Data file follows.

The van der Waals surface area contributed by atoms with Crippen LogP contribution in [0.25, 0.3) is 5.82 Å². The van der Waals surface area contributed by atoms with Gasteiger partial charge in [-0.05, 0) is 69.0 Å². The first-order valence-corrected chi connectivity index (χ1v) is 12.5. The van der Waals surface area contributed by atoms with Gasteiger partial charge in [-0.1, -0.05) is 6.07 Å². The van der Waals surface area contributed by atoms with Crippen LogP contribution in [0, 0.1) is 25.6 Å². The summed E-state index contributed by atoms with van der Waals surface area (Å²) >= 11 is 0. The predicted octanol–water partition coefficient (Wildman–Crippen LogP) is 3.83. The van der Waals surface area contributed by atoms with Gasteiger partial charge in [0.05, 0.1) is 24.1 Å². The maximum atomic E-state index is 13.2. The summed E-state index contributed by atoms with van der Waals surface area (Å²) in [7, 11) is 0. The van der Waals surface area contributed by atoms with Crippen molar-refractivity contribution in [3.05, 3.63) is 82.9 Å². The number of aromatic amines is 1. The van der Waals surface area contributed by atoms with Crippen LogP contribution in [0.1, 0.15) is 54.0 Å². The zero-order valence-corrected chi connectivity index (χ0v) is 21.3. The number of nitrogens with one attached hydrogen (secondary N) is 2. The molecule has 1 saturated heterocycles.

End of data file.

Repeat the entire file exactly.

The van der Waals surface area contributed by atoms with Crippen LogP contribution in [0.25, 0.3) is 5.82 Å². The van der Waals surface area contributed by atoms with Gasteiger partial charge in [-0.05, 0) is 69.0 Å². The first-order valence-corrected chi connectivity index (χ1v) is 12.5. The van der Waals surface area contributed by atoms with Gasteiger partial charge in [-0.1, -0.05) is 6.07 Å². The van der Waals surface area contributed by atoms with Crippen LogP contribution in [0, 0.1) is 25.6 Å². The summed E-state index contributed by atoms with van der Waals surface area (Å²) >= 11 is 0. The predicted octanol–water partition coefficient (Wildman–Crippen LogP) is 3.83. The van der Waals surface area contributed by atoms with Gasteiger partial charge in [0.05, 0.1) is 24.1 Å². The maximum atomic E-state index is 13.2. The summed E-state index contributed by atoms with van der Waals surface area (Å²) in [7, 11) is 0. The van der Waals surface area contributed by atoms with Crippen molar-refractivity contribution in [3.05, 3.63) is 82.9 Å². The number of aromatic amines is 1. The van der Waals surface area contributed by atoms with Crippen LogP contribution in [0.1, 0.15) is 54.0 Å². The zero-order valence-corrected chi connectivity index (χ0v) is 21.3. The number of nitrogens with one attached hydrogen (secondary N) is 2. The molecule has 1 saturated heterocycles.